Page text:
Americans want health care to be less expensive. We also want our health care to be the most innovative in the world. The key to simultaneously achieving both of these goals is good public policy.
Back in September, House Energy and Commerce Committee Chairman Frank Pallone (D-N.J.) introduced H.R. 3, also known as the Lower Drug Costs Now Act of 2019, into the House of Representatives with 105 co-sponsors, all Democrats. The House is set to vote on the bill this week.
H.R. 3 would adopt international reference pricing for the Medicare program in an effort to lower drug costs. In other words, it would impose foreign price controls on the U.S. market. This would indeed reduce prices, but at what cost to innovation?
To answer that question, the California Life Sciences Association, which I head, commissioned a study by Vital Transformation, an international health economics firm, to examine the impact of Medicare Part D foreign reference pricing on California as well as the overall nationwide biopharmaceutical ecosystem.
The results were eye-opening. In exchange for some short-term price reductions, the bill would drastically damage innovative companies across the country. According to the study, this policy would reduce the Part D revenues for U.S. companies by $358 billion over the next five years, a 58% reduction before interest and taxes. The Congressional Budget Office projects a similar decline — $336 billion over five years for U.S. companies overall.
Much of the revenue being lost to H.R. 3 through lower drug costs tied to international reference pricing would have been reinvested in new, potentially lifesaving therapies for patients with cancer, heart disease, diabetes, rare diseases, and many other conditions. Small and emerging companies would bear the brunt of this. The 58% reduction in Part D revenue would reduce the number of new medicines that small and emerging companies bring to market by 88% across the U.S., according to our report. What this means is that if H.R. 3 had been in effect from 2009 to 2019, California’s emerging companies would have produced only three drugs instead of the 25 that actually made it to market.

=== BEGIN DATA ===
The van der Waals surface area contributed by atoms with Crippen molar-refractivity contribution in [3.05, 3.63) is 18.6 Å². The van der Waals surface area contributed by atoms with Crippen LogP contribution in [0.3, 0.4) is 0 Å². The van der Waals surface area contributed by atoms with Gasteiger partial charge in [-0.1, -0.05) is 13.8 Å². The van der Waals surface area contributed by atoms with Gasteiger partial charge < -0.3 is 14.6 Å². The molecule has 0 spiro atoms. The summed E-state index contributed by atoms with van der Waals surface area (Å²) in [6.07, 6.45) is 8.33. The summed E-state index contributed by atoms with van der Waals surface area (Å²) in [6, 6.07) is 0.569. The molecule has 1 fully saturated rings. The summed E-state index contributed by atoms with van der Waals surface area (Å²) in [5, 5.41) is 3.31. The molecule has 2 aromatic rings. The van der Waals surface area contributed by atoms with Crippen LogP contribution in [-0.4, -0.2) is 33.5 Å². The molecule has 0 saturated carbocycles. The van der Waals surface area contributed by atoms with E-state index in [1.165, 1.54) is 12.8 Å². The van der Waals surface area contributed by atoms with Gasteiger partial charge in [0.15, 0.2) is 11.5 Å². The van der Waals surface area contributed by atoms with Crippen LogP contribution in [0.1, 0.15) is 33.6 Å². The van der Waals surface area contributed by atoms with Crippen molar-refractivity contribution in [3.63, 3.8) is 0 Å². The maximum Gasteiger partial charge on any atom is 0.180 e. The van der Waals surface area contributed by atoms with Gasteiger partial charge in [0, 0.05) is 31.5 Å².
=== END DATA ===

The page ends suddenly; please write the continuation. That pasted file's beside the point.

H.R. 3 would upend the investment cycle. By making draconian revenue reductions, it would drastically reduce cash flow from operations that would otherwise be used to invest in research and development, licensing, partnerships, and milestone-driven agreements. This is an enormous problem. Companies need at least $500 million, and often more than $1 billion, to take a new drug through clinical trials and ultimately receive Food and Drug Administration approval. In addition, only about 8% of drugs that make it into clinical trials achieve that agency approval. It must also be mentioned that receiving FDA approval does not guarantee that a new drug will be profitable.
Emerging biopharma companies depend on investment from larger companies, venture capitalists, and others to have any chance of getting new medicines into and through the approval process and ultimately to the patients who need them. Fewer resources mean investors would take fewer chances. The kinds of high risk/high reward therapies that could help a lot of people would be starved of support.
A recent email I received from a cell therapy company CEO provides important context. This CEO wrote that the company will need heavy investment to bring its cell therapy to market. But the price caps being envisioned in H.R. 3 would dramatically limit the return on that investment. As a result, investors would likely look to a less regulated environment, such as tech, and a promising therapy would never get a chance to help patients.
Our study shows that emerging biopharma companies like this cell therapy company produce around 70% of the medicines in the U.S. research and development pipeline. Of the 59 new drugs approved nationwide in 2018, 74% originated from small companies.
Reducing biopharma earnings by 58% would also sacrifice jobs — 80,000 or more nationwide. These losses could also deplete U.S. stock market valuations by more than $500 billion.
Life sciences innovators take these dangers quite seriously. According to the 2019 California Life Sciences Industry Report, biomedical companies in California produced more than $175 billion in revenues, employed more than 300,000 people, and paid nearly $20 billion in federal state and local taxes. These companies are an economic engine that improves health and quality of life for millions of people around the world. And that’s just California. This economic engine is running in many other states as well.
Adopting H.R. 3 would be a pyrrhic victory. Yes, it could reduce some drug costs for some people. But in the long run it would also reduce the number of new medicines being produced to help patients, especially those with current unmet medical needs such as Alzheimer’s and rare diseases. In essence, we would be robbing the next generation to help ourselves. That’s not a trade-off we should be making.
Mike Guerra is president and CEO of California Life Sciences Association, the statewide trade association for the life sciences sector in California.